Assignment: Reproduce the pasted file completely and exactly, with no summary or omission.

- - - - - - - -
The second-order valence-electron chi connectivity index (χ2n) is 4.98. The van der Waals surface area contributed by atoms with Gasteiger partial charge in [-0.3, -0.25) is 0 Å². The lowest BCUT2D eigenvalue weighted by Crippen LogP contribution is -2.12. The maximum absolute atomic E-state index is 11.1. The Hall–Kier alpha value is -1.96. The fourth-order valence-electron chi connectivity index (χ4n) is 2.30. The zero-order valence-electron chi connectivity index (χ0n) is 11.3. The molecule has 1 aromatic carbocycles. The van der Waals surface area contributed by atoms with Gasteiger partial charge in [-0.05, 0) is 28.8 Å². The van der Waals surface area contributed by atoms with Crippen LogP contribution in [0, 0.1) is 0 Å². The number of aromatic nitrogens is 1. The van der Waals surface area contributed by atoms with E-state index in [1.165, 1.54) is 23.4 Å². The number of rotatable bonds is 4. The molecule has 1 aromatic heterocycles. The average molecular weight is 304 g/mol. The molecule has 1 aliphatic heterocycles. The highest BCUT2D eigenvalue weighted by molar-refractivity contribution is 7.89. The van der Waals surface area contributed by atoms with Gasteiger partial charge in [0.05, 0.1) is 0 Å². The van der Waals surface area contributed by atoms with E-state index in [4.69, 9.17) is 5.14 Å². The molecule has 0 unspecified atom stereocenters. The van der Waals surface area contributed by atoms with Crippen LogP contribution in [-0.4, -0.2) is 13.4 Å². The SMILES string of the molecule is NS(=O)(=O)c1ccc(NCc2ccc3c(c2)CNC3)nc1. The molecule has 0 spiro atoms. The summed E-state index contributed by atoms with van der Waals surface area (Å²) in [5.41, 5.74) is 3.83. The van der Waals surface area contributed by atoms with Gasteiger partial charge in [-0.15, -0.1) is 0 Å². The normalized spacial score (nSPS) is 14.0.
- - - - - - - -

The second-order valence-electron chi connectivity index (χ2n) is 4.98. The van der Waals surface area contributed by atoms with Gasteiger partial charge in [-0.3, -0.25) is 0 Å². The lowest BCUT2D eigenvalue weighted by Crippen LogP contribution is -2.12. The maximum absolute atomic E-state index is 11.1. The Hall–Kier alpha value is -1.96. The fourth-order valence-electron chi connectivity index (χ4n) is 2.30. The zero-order valence-electron chi connectivity index (χ0n) is 11.3. The molecule has 1 aromatic carbocycles. The van der Waals surface area contributed by atoms with Gasteiger partial charge in [-0.05, 0) is 28.8 Å². The van der Waals surface area contributed by atoms with Crippen LogP contribution in [0, 0.1) is 0 Å². The number of aromatic nitrogens is 1. The van der Waals surface area contributed by atoms with E-state index in [1.165, 1.54) is 23.4 Å². The number of rotatable bonds is 4. The molecule has 1 aromatic heterocycles. The average molecular weight is 304 g/mol. The molecule has 1 aliphatic heterocycles. The highest BCUT2D eigenvalue weighted by molar-refractivity contribution is 7.89. The van der Waals surface area contributed by atoms with Gasteiger partial charge in [0.05, 0.1) is 0 Å². The van der Waals surface area contributed by atoms with E-state index in [4.69, 9.17) is 5.14 Å². The molecule has 0 unspecified atom stereocenters. The van der Waals surface area contributed by atoms with Crippen LogP contribution in [-0.4, -0.2) is 13.4 Å². The SMILES string of the molecule is NS(=O)(=O)c1ccc(NCc2ccc3c(c2)CNC3)nc1. The molecule has 0 spiro atoms. The summed E-state index contributed by atoms with van der Waals surface area (Å²) in [5.41, 5.74) is 3.83. The van der Waals surface area contributed by atoms with Gasteiger partial charge in [-0.15, -0.1) is 0 Å². The normalized spacial score (nSPS) is 14.0.